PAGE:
"They've taken Southeastern North Carolina and sliced it and diced it into five separate congressional districts with no regard for its communities of interest, its people and their needs," the committee said.

Leaning to GOP

Voters in the proposed 7th District chose Republican John McCain over Democrat Barack Obama for president in 2008 by a margin of 58 percent to 42 percent, an indication of the conservative tendencies of voters in the proposed district. About 52 percent of voters in McIntyre's current district voted for McCain.

"He's just really in a difficult position with the new maps if indeed this is what the new districts will look like," said Jonathan Kappler, research director for the N.C. FreeEnterprise Foundation and a close observer of state politics.

Republican Ilario Pantano, a former Marine who lives in New Hanover County and lost to McIntyre in last year's election, said he lives in and would plan to run for election from the new 7th District.

"Ilario made the decision to run for Congress earlier this year without knowing what the district lines might be, because he knew from listening to the people of Southeastern North Carolina that they were ready to have a congressman who would fight for their conservative principles," Pantano's campaign said in a prepared statement. 

The statement also said that the campaign believed it would be unfair to the people of the district to have a representative – obviously a reference to McIntyre – who doesn't live in the district.

The 3rd Congressional District, meanwhile, would include all or parts of 22 counties in eastern North Carolina, including the downtown Wilmington area and central and western Pender County. The incumbent in that district would be Rep. Walter Jones, a Republican from Farmville in Pitt County.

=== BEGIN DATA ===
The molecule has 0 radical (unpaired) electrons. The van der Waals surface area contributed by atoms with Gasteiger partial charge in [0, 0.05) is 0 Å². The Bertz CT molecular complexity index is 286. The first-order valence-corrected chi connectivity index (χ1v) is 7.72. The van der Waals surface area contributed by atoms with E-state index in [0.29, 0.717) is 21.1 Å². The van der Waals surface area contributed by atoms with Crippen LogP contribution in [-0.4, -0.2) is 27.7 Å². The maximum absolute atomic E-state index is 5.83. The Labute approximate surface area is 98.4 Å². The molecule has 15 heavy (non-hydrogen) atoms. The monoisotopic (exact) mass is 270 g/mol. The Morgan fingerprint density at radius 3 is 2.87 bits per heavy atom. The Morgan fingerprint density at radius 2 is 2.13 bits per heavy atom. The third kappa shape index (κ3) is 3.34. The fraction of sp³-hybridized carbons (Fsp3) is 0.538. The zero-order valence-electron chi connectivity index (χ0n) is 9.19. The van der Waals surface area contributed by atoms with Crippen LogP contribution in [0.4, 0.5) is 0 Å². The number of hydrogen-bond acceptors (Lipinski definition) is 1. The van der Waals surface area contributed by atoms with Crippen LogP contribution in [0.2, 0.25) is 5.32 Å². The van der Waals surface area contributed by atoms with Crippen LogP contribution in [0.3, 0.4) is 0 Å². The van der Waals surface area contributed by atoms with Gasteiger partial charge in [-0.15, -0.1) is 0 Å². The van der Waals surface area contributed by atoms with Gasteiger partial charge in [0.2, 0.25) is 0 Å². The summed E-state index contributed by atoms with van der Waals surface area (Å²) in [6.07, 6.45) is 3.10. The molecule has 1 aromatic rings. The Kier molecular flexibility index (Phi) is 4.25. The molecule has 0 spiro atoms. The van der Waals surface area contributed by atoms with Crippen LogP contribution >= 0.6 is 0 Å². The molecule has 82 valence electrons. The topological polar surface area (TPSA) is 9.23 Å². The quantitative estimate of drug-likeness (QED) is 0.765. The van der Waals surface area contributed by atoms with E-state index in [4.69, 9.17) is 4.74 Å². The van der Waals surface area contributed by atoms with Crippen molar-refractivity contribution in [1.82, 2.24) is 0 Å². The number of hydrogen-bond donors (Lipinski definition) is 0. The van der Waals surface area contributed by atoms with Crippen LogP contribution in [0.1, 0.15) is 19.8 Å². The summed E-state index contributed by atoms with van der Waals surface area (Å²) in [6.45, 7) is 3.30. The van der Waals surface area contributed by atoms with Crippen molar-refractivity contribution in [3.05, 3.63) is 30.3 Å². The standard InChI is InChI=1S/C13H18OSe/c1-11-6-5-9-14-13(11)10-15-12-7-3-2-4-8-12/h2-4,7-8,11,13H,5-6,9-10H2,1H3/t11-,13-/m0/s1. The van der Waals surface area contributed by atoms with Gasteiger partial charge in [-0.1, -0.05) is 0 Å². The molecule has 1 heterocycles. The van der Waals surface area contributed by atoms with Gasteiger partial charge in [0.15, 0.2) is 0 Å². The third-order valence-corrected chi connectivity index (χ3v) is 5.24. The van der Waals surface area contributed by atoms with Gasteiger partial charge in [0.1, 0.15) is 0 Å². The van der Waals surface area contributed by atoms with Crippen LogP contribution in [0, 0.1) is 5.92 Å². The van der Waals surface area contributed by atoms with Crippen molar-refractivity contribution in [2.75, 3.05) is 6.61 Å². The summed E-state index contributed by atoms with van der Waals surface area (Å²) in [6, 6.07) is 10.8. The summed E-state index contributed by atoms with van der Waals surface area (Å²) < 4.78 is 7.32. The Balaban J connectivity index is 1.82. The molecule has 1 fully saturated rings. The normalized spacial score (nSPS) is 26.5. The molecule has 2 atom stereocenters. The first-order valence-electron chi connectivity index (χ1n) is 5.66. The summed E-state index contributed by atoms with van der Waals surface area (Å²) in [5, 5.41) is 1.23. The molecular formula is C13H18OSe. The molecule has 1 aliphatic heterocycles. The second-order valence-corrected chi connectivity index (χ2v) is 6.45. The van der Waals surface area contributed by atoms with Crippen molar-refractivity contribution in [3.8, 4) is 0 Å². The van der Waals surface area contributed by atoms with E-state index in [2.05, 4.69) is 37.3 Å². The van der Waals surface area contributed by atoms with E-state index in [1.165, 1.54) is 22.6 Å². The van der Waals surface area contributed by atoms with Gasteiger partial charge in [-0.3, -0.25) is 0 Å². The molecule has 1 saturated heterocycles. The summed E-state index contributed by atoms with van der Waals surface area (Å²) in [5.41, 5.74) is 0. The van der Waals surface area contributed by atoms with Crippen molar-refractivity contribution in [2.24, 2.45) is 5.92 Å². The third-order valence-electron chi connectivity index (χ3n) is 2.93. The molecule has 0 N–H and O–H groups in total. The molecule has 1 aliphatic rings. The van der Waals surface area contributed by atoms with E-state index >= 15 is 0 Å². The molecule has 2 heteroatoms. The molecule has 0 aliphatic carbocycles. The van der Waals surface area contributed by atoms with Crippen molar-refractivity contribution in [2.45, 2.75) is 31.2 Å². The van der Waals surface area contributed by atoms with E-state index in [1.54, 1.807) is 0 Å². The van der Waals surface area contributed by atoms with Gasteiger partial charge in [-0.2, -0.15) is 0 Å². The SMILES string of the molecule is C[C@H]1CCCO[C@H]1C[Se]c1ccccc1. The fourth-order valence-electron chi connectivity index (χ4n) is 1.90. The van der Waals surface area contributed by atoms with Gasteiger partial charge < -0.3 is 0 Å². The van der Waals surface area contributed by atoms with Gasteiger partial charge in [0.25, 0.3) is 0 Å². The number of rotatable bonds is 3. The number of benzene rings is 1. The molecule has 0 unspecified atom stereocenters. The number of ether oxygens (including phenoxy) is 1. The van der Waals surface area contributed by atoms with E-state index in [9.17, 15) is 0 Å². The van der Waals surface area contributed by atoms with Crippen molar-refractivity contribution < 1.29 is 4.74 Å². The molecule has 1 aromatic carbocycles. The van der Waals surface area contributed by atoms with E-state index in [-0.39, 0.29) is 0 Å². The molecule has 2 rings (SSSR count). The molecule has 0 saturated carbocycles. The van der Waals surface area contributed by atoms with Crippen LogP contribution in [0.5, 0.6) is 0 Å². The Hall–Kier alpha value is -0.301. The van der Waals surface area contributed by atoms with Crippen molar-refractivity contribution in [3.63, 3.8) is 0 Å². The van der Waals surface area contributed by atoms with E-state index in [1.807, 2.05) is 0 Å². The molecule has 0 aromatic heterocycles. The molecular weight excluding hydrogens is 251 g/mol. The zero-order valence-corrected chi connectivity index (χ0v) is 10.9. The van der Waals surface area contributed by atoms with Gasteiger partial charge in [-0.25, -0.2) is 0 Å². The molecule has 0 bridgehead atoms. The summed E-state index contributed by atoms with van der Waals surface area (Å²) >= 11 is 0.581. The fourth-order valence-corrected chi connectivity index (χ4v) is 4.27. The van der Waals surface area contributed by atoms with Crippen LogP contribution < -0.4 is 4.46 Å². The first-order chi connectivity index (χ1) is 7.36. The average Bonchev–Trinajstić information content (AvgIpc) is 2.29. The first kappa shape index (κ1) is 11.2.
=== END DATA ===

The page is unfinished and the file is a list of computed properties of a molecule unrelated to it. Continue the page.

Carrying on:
Boundaries for the state's 13 congressional districts are updated once a decade to account for population shifts identified by the U.S. Census. Typically a controversial and partisan process, this year is no different. Republicans in the state legislature control the process because they hold majorities in both the state House and Senate.

State committees will begin discussing the congressional district maps on Thursday morning in Raleigh. The full General Assembly still must approve them. The maps will first be used for the 2012 elections.

McIntyre and Kissell wouldn't be the only Democrats put into the same district by the new plan.
The residences of Reps. David Price and Brad Miller would be placed in the same Piedmont district, said state Rep. David Lewis, R-Harnett, the state House's chief mapmaker. 

While a North Carolina resident can run for any congressional seat in the state, it's tough to run outside your home district.

Tuesday, July 19, 2011

John Locke: StarNews misses point on public employee pay raises.

Verne Strickland Blogmaster

The overstated line of the year is that the economy is in shambles.

 While unemployment languishes in the 9+% range, the REAL unemployment numbers are closer to 20%.  There are folks who have run out of time on unemployment.  There are those who have accepted far less pay or are now working far from home or both. There are also those who have simply stopped looking for a job.  It’s tough, period!

And government jobs have substantial advantages in difficult economies.  One, they’re likely to stay employed.  Real unemployment amongst government workers in NC at the local and county level approaches 2%.  Two, they have stellar retirement and benefit packages, many retire in their early fifties with full benefits.
And three, their performance is rarely questioned from a management perspective.  I say that with a family member in their employ.

But the StarNews had the following to say about county employees that might well see a 3% raise this year because the commissioners in New Hanover County were so magnanimous with other people’s money.
For the past two budget years employees not only didn’t get a raise, but those who were fortunate enough to survive layoffs were forced to take pay cuts in the form of unpaid furloughs. In many cases they are being asked to take on more and more responsibilities as jobs are frozen or eliminated.